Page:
Hello Everyone!

I just wanted to go ahead and let you know what the dates are for our meetings next year. I will send out additional reminders at the beginning of the school year.

The dates are:

October 11, 2012

January 10, 2013

March 14, 2013

May 9, 2013

Thanks again! Please go ahead and mark your calendars ASAP so that you can attend! 🙂 I hope you are having a restful summer.


Notes from March 2012 Meeting: IEP versus 504 Plans & Brittle Bone Disease

OI Consortium

Gwinnett County Instructional Center

March 15, 2012

Presentations by:

Mr. John Shaw

Director of Legal and Policy Issues,

Department of Special Education and Support Services,

Gwinnett County Public Schools

Dr. Kathryn Wolff Heller

Professor, Physical and Health Disabilities and Project Director,

Georgia Sensory Assistance Project, Georgia State University

504 vs. Special Education and Osteogenesis Imperfecta

Presenter:  John Shaw – 504 vs. Special Education

504 is a nondiscrimination statute that went into law in 1973.  This was initially an employment piece of legislation designed specifically to help Vietnam veterans get jobs.

Since 1973 it has been politicized

There are Crossovers between 504 and IDEA:

IDEA = the federal statute for special education

Regulations are through the U.S. Office of Civil Rights.

504 borrowed the concept of FAPE and brought it into 504.  It means students with disabilities must be given a free education, and appropriate as determined by an IEP team.

504 covers people from birth to death and includes:

-Child-Find responsibilities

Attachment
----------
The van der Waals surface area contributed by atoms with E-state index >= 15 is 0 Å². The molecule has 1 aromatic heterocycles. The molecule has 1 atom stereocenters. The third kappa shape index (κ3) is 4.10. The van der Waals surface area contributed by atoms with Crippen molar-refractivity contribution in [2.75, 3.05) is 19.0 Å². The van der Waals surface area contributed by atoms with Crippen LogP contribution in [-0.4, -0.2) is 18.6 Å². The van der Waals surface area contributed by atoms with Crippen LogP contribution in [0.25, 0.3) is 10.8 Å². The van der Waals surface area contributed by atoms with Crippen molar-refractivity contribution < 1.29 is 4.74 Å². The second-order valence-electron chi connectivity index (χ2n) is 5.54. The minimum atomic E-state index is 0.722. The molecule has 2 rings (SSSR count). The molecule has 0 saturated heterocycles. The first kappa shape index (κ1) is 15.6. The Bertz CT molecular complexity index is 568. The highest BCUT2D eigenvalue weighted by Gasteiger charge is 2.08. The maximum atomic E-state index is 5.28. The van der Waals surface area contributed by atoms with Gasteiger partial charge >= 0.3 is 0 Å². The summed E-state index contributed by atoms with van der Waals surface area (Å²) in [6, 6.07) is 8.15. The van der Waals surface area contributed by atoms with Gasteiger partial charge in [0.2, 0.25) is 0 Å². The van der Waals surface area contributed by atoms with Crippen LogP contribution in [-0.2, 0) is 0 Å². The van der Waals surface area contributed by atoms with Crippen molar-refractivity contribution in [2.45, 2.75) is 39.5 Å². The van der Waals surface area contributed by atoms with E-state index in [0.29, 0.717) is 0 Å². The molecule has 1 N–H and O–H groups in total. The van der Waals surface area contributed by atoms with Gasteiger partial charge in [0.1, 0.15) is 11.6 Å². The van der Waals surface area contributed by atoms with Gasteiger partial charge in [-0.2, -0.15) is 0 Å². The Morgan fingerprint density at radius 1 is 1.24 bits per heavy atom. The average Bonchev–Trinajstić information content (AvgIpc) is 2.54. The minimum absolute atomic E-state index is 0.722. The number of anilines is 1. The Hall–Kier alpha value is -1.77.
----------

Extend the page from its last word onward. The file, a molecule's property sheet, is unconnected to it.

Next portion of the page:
-Comparisons between people with disabilities and without

-Parent Involvement

-Equal Education Opportunity

-Confidentiality of Information

-Participation in the least restrictive environment  (LRE)

-Evaluation, Placement, reevaluation, programming to meet individual needs

Under Section 504 a person with a disability is anyone who:

1.  Has a mental or physical impairment which substantially limits one or more major life activities (major life activities include activities such as caring for one’s self, performing manual tasks, walking, seeing, hearing, reading, concentrating, thinking, sleeping, speaking, breathing, learning, and working)

-Substantial Limitation.

Has a record of such an impairment

What does “substantially limits” really mean?

    • Unable to perform a major life activity that the average person can do.
    • Nature and severity of impairment
    • Duration or expected duration of impairment
    • Permanent or long-term impact

Note:  in some situations, such as a broken arm impairing one’s ability to write, the 504 may be temporary

Where do we start?

Hold an SST Meeting:

  1. Is the child a child with a disability?
  2. If yes, does the disability have a significant impact on learning?
  3. If yes, schedule a meeting to develop a 504 plan (Invite the parents to this meeting).

The job of the team is to determine accommodations to level the playing field, i.e. large print books, preferential seating in the classroom, etc.

When a student requires specially designed instruction – an IEP is necessary.

504 is about accommodations.

The 504 Committee:

The law is not specific on the members, but persons knowledgeable about the child, the meaning of the evaluation data, and the placement options.

Areas of Accommodations:

  • Seating arrangements
  • Homework assignments
  • Homework assignments records
  • Modifications in testing
  • Readers or taped materials
  • Grouping arrangements

Parent Rights under Section 504 (similar to IDEA)

Office of Civil Rights (part of the US Department of Education) has some newly defined parent rights on their website.

Procedural Safeguards under Section 504:

  • Notice
  • Opportunity for parents or guardian of the student to examine relevant records
  • Impartial hearing
  • Review Procedure

Family Educational Rights and Privacy Acts  (FERPA)  controls educational records.

Are we being “fair” to other students by providing accommodations to disabled students?

Are the appropriate staff members aware of the 504 plan, and is the plan working?

Review the plan regularly and make changes as necessary.

An IEP is necessary for a student who requires SPECIALIZED INSTRUCTION – this includes factors like the child missing school, pain, advocacy skills (may have learned helplessness, or may need something and will not ask for it).